ICD-10 for Providers
- Why does this need to happen?
- How does ICD-10 improve patient care?
- What’s expected of employees?
- How does this coincide with eMERGE, BMC’s new electronic health record system?
- Who is affected by the transition to ICD-10?
- Why are we moving to ICD-10?
- Can I just let my coder do it?
- Can I just use a mapping system such as GEMs?
- What will I need to include in my documentation?
After Oct. 1, 2015, hospitals that have not made the switch will not be able to receive federal reimbursement for services. This conversion is mission critical.
- ICD-10 enhances the quality of patient care by providing a more dynamic data set to better measure patient outcomes and identify emerging disease trends.
- ICD-10 also allows a more accurate way to identify public health threats, including infectious disease.
- The transition to ICD-10 will improve accountability and safety within BMC by more accurately tracking adverse events and nosocomial infections.
- ICD-9 is antiquated and doesn’t account for new procedures and other advances in health care technology that are identified in ICD-10.
Employees impacted by ICD-10 will receive training specific to their role. Employees who are not directly impacted by ICD-10 should be supportive, enthusiastic and patient as we work together to ensure that care is not disrupted. We all have a role to play, and together we will be able to make a successful transition to ICD-10.
The ICD-10 project team and ITS Department are working on upgrading the impacted systems and ensuring an efficient integration between ICD-10 and eMERGE, BMCâ€™s new electronic health record system.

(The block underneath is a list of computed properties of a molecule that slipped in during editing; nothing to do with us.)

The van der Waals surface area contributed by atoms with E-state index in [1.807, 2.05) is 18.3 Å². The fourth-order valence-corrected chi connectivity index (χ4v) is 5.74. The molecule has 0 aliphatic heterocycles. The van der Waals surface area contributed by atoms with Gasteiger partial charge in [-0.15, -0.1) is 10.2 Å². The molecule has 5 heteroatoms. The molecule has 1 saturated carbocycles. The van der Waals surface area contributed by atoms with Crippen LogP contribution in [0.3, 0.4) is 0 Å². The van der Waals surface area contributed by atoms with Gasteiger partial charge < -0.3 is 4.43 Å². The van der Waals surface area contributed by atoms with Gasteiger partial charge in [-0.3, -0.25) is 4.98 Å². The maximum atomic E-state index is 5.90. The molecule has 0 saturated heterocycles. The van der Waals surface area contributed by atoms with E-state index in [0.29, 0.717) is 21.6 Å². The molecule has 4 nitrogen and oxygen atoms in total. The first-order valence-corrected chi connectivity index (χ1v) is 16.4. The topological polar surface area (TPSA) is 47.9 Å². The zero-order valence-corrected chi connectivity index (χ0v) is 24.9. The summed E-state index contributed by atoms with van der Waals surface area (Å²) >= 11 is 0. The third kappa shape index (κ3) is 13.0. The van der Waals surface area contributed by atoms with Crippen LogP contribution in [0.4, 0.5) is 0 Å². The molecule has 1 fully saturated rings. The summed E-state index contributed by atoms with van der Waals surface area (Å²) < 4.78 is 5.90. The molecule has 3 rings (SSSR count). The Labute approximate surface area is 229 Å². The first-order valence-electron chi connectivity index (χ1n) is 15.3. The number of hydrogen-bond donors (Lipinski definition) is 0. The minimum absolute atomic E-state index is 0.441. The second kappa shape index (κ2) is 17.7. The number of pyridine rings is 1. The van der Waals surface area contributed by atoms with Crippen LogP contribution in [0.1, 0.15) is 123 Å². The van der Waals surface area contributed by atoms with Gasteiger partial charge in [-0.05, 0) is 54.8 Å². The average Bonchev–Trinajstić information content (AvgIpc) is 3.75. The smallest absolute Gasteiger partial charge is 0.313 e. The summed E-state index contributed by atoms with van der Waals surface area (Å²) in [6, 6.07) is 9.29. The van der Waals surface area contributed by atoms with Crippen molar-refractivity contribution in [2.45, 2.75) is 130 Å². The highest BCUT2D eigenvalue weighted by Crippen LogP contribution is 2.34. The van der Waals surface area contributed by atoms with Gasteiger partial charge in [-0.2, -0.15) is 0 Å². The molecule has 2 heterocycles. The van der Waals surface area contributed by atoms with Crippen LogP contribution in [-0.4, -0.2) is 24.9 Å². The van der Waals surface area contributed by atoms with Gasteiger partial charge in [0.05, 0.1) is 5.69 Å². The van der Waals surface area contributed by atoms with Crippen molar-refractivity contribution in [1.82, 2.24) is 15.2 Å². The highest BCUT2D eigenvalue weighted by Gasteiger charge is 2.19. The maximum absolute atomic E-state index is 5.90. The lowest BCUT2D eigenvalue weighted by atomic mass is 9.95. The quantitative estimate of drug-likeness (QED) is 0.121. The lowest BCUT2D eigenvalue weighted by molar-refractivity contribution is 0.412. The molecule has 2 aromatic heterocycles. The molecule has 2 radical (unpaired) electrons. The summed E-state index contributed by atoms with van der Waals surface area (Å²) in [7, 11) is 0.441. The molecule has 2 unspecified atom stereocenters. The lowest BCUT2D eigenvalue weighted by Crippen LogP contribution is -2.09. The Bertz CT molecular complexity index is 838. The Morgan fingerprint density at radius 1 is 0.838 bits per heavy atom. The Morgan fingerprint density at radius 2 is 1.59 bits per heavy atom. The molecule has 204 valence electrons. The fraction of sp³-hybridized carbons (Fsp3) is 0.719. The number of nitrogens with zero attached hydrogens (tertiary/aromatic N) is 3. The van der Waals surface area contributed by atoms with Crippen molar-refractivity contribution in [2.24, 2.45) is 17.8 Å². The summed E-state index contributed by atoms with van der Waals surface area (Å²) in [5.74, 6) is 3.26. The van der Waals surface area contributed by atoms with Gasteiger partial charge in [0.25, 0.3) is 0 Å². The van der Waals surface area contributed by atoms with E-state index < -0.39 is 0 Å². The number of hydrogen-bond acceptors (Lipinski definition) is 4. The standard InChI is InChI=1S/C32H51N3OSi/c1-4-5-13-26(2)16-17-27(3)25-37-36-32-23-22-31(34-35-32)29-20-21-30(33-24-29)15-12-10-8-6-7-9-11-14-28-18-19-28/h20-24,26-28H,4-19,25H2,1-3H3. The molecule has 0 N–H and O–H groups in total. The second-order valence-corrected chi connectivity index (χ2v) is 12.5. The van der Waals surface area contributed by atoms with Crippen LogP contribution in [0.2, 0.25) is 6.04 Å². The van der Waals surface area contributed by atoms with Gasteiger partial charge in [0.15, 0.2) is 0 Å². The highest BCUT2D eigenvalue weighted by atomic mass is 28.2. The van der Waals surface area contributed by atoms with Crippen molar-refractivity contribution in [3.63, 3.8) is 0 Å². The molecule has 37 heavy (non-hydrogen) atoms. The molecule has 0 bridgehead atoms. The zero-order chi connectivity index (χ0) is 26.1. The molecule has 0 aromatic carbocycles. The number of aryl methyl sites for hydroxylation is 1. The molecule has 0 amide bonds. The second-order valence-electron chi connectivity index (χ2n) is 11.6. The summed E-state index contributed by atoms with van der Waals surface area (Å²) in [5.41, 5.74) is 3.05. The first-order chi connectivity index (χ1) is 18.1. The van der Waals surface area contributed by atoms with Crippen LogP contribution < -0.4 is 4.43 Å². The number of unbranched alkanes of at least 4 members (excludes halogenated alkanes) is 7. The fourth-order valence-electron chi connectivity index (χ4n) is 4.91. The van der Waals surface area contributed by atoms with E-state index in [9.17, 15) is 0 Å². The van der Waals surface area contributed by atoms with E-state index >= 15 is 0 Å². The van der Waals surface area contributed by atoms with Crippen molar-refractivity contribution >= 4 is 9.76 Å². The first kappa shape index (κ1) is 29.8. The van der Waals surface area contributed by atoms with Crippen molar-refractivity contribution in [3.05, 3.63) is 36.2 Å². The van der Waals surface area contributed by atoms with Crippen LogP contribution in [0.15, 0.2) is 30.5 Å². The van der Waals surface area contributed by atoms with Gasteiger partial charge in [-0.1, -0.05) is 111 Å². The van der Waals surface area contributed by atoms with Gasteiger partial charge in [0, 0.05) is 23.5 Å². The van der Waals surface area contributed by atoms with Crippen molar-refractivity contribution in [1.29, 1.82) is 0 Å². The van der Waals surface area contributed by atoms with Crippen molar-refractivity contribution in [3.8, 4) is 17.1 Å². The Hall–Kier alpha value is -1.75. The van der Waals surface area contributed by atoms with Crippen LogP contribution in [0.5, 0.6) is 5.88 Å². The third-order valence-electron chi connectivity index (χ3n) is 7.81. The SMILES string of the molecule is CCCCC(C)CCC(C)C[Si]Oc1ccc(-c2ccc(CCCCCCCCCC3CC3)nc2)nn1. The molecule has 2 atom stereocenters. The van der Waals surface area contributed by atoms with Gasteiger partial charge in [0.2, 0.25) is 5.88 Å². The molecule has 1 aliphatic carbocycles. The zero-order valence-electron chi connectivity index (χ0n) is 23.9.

Everyone covered by HIPAA must transition to ICD-10 by October 1, 2015. It is not limited to Medicare.
ICD-10 is a more advanced and robust system than ICD-9, allowing for complex and detailed reporting that better fulfills the needs of health care today. The move to ICD-10 will increase the level of specificity available for research, public health, and other purposes.
Yes. However, coders can only code what is given to them. ICD-10 is more robust and requires a significant amount of patient-specific information. If the documentation is not complete and does not provide the necessary information, the physician will be required to provide the coder with more details.
Many mapping tools do not drill deep enough for the fourth through seventh digits. Also, because there is not always a one-to-one mapping between ICD-9 and ICD-10, mapping tools cannot always provide the definitive code for a given situation.
In general, you will need to include details such as laterality and ordinality. For specific conditions, requirements will vary; some examples for common conditions in family medicine include:
- Asthma: intermittent, mild persistent, moderate persistent, severe persistent
- Fractures: Gustilo classification, type of fracture
- Seizures: General or focal, type, intractability
- Pregnancy: Which trimester
- Poisoning or toxic effect: Which substance
- Ulcers: Which stage
Please contact: Pam Hansen, ICD-10 Program Director